By the way, when more traction is needed, use traction mats or spread some sand, salt or any handy abrasive material in front of and in back of the drive wheels. When using devices under the wheels for additional traction, or when wheels are digging into dirt or gravel and you are receiving pushing assistance, do not let anyone stand directly ahead or behind the drive wheels as they may be injured by objects thrown by the spinning tires. Stop if the wheels continue to spin and create a deeper rut, and consider attempting to rock the vehicle out of the rut.
You can download AAA's excellent brochure titled "How To Go On Snow And Ice" here:
Arlington, Va.: I saw several cars spinning out on flat pavement and buses stuck not only in the middle of hills but also on flat pavement, more than would be explained by some bad tires. Although it just looked slushy, this snow seemed worse than ice in some ways. Any ideas why?
It was the admixture of the snow, sleet and ice, plus the sheer volume and velocity of the snowfall. We were overwhelmed and unprepared for the thundersnow that left us thunderstruck.
Reston, Va.: Events like this always make me feel better about myself because I get to see that there are a ton of idiots out there. This event goes to show you just how un-prepared people are for anything out of the norm. We all pay our taxes, blah blah blah, but we have to have self-accountability during times like this. At the rate at which this storm was forcast to dump snow, people should have made every effort to get out of dodge (aka work or whatever) and get to your final destination well in advance.
People complaining about the plows, the services, the infrastructure...of course those services have accountability as well but let's get real. We knew this was coming and we cannot just blindly follow our governments and think that everything is going to be hunky dory. Just use some common sense. Fill up your tank, put some blankets in your car, snow pants, boots, YakTracks, Shovel, etc. As far as a fine for abandoning your car - it should be doubled during a snow emergency. People still have emergencies when it snows, fire and police need to get through. Next time think before you hop into your Miata to go "check out the roads" and compund the problems. At the end of the day do what you can do to prepare for your own well-being. Don't depend 100 percent on the infrastructure services.
John Townsend: Point made and understood. Thanks for sharing.
Fed government: Wait a minute, I do blame the federal gov't, almost entirely, for yesterday's debacle. They hate closing/canceling based on forecasts -- they want to see snow on the ground -- so they took what is, in retrospect, an obviously too-casual approach to what everyone agrees was a well-forecast storm, that was unquestionably going to hit during the afternoon rush. They also ignored the fact that the roads couldn't be treated because of the overnight rain/snow. The officials in charge do not think about the realities on the ground, but rather worry about being embarrassed by overreacting. Many employers in town follow the lead of the gov't and this led to a lot of people leaving at 3, 4, 5 (which is 2 hours early for many of us), who should have left a lot earlier. Luckily there so far do not seem to be any tragedies as a result of this error in judgment, only massive inconvenience.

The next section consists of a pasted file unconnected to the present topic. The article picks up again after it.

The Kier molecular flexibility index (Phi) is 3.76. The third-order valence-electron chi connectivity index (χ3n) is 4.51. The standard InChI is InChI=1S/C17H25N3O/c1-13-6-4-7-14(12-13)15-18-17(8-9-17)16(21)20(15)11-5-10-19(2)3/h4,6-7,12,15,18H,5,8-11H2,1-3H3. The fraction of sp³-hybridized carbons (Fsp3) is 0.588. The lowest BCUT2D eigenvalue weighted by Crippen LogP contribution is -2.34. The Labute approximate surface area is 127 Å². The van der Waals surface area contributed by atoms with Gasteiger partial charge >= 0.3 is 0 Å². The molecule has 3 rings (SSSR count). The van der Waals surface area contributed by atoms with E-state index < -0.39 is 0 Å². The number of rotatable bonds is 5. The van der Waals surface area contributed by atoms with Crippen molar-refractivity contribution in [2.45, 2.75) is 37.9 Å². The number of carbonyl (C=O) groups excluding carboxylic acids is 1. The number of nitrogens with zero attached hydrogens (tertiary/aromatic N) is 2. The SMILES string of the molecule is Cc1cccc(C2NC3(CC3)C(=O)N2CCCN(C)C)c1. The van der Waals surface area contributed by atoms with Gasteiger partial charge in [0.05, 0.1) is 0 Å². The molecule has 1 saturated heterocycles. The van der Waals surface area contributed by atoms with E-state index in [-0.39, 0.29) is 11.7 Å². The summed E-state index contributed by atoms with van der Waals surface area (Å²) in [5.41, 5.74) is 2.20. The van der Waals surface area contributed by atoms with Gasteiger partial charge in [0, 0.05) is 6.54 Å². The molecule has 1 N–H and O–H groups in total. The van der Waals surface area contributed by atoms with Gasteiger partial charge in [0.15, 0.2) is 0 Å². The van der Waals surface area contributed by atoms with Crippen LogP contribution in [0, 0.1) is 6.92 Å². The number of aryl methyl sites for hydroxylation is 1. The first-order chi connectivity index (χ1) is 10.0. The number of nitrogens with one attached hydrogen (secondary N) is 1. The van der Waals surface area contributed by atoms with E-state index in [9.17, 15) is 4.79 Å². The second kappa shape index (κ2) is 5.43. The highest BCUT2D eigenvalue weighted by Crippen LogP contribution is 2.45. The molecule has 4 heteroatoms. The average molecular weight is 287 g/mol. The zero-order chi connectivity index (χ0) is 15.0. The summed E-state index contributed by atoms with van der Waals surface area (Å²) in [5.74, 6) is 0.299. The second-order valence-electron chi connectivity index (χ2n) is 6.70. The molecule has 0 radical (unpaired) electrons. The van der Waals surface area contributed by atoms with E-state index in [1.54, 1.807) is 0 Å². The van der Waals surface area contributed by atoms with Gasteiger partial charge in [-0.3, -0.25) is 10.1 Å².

-By the way, I have no stake in the game. I would have worked the same hours either way and take Metro...Just voicing an opinion]
John Townsend: I understand. Thanks for clarifying and underscoring.
Washington, D.C.: The horror stories about yesterday's commute made me thankful that 1) I don't drive, 2) I live 30 minutes from work via Metro, and 3) My employer let me leave as early as 2 to get home ahead of the storm. I feel bad for the people who got stuck in a 13-hour commute, but why did they wait so long to leave? If managers think keeping people at work until 6 when a blizzard is coming is the best way to ensure productivity I think they are quite foolish.
John Townsend: The fallout will reverberate for months. The blame game will continue undiminished. This is only the first volley. Heads might roll and reputations will be diminished. The storm proved the frailty of human life and how little road crews and governments can do in extreme conditions. But I hope that at the end of the day we realize that this was an act of God.
I am so sorry, but we are out of time. Thank you for voicing your concerns, but posing your questions, and for participating, and in many instances, sharing your nightmarish experience. I hope the day goes better for you. Now we can get the T-shirt, "I Survive The Thunder-Snow Storm of 2011." It is something we can tell our grandchildren about, if they believe it.
Editor's Note: washingtonpost.com moderators retain editorial control over Discussions and choose the most relevant questions for guests and hosts; guests and hosts can decline to answer questions. washingtonpost.com is not responsible for any content posted by third parties.